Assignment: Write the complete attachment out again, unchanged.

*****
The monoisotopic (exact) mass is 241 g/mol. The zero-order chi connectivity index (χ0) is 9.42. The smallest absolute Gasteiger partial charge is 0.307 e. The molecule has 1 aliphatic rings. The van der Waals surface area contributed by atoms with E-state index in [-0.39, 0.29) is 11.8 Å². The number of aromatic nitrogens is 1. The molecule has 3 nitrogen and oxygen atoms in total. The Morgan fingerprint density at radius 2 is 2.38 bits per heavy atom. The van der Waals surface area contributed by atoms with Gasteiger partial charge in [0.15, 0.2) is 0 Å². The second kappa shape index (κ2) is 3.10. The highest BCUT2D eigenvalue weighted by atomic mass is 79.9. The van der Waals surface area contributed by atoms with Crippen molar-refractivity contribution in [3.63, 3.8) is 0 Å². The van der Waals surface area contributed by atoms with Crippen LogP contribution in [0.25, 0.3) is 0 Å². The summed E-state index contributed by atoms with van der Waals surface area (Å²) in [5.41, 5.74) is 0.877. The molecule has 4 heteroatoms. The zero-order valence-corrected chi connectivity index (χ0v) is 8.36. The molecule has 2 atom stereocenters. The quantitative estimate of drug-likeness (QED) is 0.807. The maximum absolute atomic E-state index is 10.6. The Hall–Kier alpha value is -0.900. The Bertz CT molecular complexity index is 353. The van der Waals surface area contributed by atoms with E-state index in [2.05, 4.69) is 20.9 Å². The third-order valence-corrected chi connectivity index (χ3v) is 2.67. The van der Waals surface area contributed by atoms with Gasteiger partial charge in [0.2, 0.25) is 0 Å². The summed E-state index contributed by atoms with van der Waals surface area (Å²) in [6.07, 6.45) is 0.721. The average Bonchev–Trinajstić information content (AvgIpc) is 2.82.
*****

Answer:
The monoisotopic (exact) mass is 241 g/mol. The zero-order chi connectivity index (χ0) is 9.42. The smallest absolute Gasteiger partial charge is 0.307 e. The molecule has 1 aliphatic rings. The van der Waals surface area contributed by atoms with E-state index in [-0.39, 0.29) is 11.8 Å². The number of aromatic nitrogens is 1. The molecule has 3 nitrogen and oxygen atoms in total. The Morgan fingerprint density at radius 2 is 2.38 bits per heavy atom. The van der Waals surface area contributed by atoms with Gasteiger partial charge in [0.15, 0.2) is 0 Å². The second kappa shape index (κ2) is 3.10. The highest BCUT2D eigenvalue weighted by atomic mass is 79.9. The van der Waals surface area contributed by atoms with Crippen molar-refractivity contribution in [3.63, 3.8) is 0 Å². The van der Waals surface area contributed by atoms with Crippen LogP contribution in [0.25, 0.3) is 0 Å². The summed E-state index contributed by atoms with van der Waals surface area (Å²) in [5.41, 5.74) is 0.877. The molecule has 4 heteroatoms. The zero-order valence-corrected chi connectivity index (χ0v) is 8.36. The molecule has 2 atom stereocenters. The quantitative estimate of drug-likeness (QED) is 0.807. The maximum absolute atomic E-state index is 10.6. The Hall–Kier alpha value is -0.900. The Bertz CT molecular complexity index is 353. The van der Waals surface area contributed by atoms with E-state index in [2.05, 4.69) is 20.9 Å². The third-order valence-corrected chi connectivity index (χ3v) is 2.67. The van der Waals surface area contributed by atoms with Gasteiger partial charge in [0.2, 0.25) is 0 Å². The summed E-state index contributed by atoms with van der Waals surface area (Å²) in [6.07, 6.45) is 0.721. The average Bonchev–Trinajstić information content (AvgIpc) is 2.82.